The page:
According to Stan “Jake” Jakubek, barbering and beekeeping have been connected throughout the country’s history.
During the Westward movement of the late 1890s, saloons were often the first buildings in a new settlement. These saloons served as the community’s courthouse, church, post office and barbershop.
Beekeepers often gathered in the saloon/barbershop to share information on bee hives, smokers, honey gathering and to get a shave and a haircut.
Not too much has changed.
Beekeepers still gather in Jake’s Barber Shop in downtown Iola, where the barber is president of the Waupaca County Beekeepers.
Jakubek has served as president of the local beekeeper club for the past 25 years. A member for the past 40 years, he hasn’t missed a meeting in over 30 years.
He has been Iola’s barber for the past 47 years.
When local painter Marie App needed to know about beekeepers, she visited her longtime friend in Iola.
Jakubek lent her a book on the history of beekeeping.
“We both like history,” App said.
She used information from the book to paint “Hives and Smokers, Trims and Shaves,” which depicts a scene from “Jake’s Barbershop” as it would have appeared in the 1890s.
Authentic period items in the painting are a new shipment of bee supplies (including smokers), mugs, a barber’s chair, and hair tonic bottles.
The painting appeared on the June 2013 cover of “American Bee Journal.”
App has had five different paintings grace the cover of bee industry magazines, including “Bee Culture.”
It all started when a beekeeper from Green Bay asked her to paint a beekeeping theme “because no one has realized the need.”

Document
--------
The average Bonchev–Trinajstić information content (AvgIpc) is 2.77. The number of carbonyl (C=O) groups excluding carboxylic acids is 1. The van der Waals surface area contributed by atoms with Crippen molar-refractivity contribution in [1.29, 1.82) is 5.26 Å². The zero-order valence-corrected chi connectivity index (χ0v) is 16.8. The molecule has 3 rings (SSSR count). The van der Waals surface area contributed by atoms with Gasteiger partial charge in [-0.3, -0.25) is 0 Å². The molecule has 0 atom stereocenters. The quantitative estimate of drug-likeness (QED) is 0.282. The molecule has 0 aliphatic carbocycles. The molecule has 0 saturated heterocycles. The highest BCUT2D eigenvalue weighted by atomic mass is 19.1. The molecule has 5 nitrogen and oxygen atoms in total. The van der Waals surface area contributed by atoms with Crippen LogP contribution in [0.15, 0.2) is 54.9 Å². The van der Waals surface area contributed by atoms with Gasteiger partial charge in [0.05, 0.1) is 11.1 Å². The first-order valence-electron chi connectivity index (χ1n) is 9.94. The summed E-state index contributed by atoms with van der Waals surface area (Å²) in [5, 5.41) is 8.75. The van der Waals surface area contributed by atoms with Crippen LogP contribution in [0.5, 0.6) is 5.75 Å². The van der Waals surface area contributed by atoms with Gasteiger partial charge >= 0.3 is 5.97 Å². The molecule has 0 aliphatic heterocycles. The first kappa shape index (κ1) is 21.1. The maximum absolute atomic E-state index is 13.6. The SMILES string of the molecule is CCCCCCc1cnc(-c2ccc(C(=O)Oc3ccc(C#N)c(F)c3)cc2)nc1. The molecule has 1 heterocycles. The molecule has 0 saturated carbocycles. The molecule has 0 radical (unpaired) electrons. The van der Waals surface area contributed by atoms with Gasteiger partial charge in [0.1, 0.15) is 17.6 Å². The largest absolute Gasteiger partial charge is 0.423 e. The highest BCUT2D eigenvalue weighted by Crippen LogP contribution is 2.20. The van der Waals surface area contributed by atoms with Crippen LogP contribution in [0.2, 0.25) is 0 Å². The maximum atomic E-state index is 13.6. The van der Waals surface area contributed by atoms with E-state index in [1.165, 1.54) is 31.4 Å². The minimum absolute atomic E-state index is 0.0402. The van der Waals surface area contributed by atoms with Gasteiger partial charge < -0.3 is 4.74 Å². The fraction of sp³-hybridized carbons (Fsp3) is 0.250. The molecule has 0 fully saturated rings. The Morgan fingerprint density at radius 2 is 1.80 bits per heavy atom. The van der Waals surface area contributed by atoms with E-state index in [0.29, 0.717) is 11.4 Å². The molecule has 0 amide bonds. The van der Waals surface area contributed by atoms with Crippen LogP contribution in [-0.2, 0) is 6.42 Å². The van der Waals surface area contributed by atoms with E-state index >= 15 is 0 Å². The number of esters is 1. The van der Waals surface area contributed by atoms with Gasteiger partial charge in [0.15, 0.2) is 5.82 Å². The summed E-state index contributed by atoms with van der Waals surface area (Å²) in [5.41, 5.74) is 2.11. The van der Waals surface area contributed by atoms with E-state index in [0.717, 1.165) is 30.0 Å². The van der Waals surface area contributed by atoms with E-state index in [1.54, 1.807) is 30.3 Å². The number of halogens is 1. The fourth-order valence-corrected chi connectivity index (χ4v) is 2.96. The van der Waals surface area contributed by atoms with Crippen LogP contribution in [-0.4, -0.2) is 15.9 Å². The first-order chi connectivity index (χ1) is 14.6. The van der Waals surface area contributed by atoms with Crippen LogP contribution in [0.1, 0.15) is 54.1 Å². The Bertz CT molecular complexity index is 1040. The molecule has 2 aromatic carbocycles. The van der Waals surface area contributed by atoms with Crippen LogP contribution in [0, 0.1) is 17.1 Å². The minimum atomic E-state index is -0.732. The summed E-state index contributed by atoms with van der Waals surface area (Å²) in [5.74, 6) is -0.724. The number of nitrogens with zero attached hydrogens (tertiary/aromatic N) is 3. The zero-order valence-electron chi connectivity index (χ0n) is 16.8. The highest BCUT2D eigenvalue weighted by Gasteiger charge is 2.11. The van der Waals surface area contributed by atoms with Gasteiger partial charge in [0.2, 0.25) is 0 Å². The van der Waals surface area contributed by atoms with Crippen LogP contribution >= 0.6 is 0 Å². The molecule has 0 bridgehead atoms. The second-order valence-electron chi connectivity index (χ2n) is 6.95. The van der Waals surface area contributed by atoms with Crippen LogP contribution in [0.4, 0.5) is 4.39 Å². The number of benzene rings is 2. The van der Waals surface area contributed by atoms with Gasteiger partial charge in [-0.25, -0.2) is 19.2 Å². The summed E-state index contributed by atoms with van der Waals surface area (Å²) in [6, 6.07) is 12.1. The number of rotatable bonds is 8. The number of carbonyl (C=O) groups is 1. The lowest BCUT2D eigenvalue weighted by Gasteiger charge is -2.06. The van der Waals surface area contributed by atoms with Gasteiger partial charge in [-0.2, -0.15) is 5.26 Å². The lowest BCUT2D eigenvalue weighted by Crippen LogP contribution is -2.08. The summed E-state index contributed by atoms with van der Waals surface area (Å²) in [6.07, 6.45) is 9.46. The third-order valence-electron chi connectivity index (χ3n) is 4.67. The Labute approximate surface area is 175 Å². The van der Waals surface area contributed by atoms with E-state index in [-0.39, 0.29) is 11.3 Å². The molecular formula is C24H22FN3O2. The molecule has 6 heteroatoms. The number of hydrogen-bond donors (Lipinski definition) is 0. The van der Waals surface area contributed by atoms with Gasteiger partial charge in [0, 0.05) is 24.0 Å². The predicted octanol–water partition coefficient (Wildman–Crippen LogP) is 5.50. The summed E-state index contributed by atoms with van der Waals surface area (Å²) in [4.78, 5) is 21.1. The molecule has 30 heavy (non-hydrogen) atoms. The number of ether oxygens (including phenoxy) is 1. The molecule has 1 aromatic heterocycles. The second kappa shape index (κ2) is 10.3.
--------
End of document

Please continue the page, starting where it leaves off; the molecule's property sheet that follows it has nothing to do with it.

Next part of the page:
The unique theme has opened up an entire new market for App’s paintings. “They go like hotcakes,” she said.
“I like to paint anything,” App said. “Your audience will tell you your best painting because that is what sells.”
Jakubek purchased the original 16×20-inch “Hives and Smokers, Trims and Shaves” painting to display in his barbershop. He also has prints of every one of App’s beekeeping paintings.
The Waupaca County Beekeepers has purchased and donated prints of App’s beekeeping paintings to auctions to benefit the Wisconsin Honey Queen program.
“Beekeeping is getting harder and harder,” Jakubek said. “I enjoy it, but there are so many things against it.”
He said the biggest problem is wintering the hives.
Despite the difficulties facing beekeeping, Jakubek said the Waupaca County Beekeepers has more members than it ever has. He said a lot of people are interested in beekeeping.
App credits the club’s success with its leadership.
“Jake is laid back and lets everybody talk about beekeeping and tell their bee stories before the meeting begins,” she said.